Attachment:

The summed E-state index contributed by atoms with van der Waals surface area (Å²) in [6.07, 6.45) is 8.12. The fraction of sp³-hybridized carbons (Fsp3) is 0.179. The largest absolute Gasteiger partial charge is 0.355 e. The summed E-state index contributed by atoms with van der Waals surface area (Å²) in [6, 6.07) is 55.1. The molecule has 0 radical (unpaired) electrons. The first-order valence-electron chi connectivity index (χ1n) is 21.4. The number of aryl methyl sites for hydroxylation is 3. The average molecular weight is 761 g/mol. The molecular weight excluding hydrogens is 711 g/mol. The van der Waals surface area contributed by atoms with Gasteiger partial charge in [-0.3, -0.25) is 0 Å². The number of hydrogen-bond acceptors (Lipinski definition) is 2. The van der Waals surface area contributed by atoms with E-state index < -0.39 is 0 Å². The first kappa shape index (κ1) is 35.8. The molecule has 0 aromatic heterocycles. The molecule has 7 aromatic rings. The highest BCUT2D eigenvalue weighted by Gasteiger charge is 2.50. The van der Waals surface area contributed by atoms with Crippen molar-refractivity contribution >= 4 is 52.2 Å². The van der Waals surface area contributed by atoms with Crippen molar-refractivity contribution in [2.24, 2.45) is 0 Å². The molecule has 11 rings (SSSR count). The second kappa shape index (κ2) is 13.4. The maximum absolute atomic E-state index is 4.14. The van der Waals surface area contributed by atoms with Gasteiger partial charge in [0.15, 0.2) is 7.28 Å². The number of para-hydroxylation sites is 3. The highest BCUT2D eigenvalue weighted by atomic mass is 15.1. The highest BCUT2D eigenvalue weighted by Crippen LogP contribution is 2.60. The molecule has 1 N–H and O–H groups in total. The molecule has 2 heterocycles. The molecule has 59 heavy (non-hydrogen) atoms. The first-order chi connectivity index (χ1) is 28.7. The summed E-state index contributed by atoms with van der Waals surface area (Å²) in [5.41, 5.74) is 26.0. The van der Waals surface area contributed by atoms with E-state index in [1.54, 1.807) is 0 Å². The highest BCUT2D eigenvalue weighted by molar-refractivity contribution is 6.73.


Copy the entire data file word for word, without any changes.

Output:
The summed E-state index contributed by atoms with van der Waals surface area (Å²) in [6.07, 6.45) is 8.12. The fraction of sp³-hybridized carbons (Fsp3) is 0.179. The largest absolute Gasteiger partial charge is 0.355 e. The summed E-state index contributed by atoms with van der Waals surface area (Å²) in [6, 6.07) is 55.1. The molecule has 0 radical (unpaired) electrons. The first-order valence-electron chi connectivity index (χ1n) is 21.4. The number of aryl methyl sites for hydroxylation is 3. The average molecular weight is 761 g/mol. The molecular weight excluding hydrogens is 711 g/mol. The van der Waals surface area contributed by atoms with Gasteiger partial charge in [-0.3, -0.25) is 0 Å². The number of hydrogen-bond acceptors (Lipinski definition) is 2. The van der Waals surface area contributed by atoms with E-state index < -0.39 is 0 Å². The first kappa shape index (κ1) is 35.8. The molecule has 0 aromatic heterocycles. The molecule has 7 aromatic rings. The highest BCUT2D eigenvalue weighted by Gasteiger charge is 2.50. The van der Waals surface area contributed by atoms with Crippen molar-refractivity contribution >= 4 is 52.2 Å². The van der Waals surface area contributed by atoms with Crippen molar-refractivity contribution in [2.24, 2.45) is 0 Å². The molecule has 11 rings (SSSR count). The second kappa shape index (κ2) is 13.4. The maximum absolute atomic E-state index is 4.14. The van der Waals surface area contributed by atoms with Gasteiger partial charge in [0.15, 0.2) is 7.28 Å². The number of para-hydroxylation sites is 3. The highest BCUT2D eigenvalue weighted by atomic mass is 15.1. The highest BCUT2D eigenvalue weighted by Crippen LogP contribution is 2.60. The molecule has 1 N–H and O–H groups in total. The molecule has 2 heterocycles. The molecule has 59 heavy (non-hydrogen) atoms. The first-order chi connectivity index (χ1) is 28.7. The summed E-state index contributed by atoms with van der Waals surface area (Å²) in [5.41, 5.74) is 26.0. The van der Waals surface area contributed by atoms with E-state index in [1.54, 1.807) is 0 Å². The highest BCUT2D eigenvalue weighted by molar-refractivity contribution is 6.73.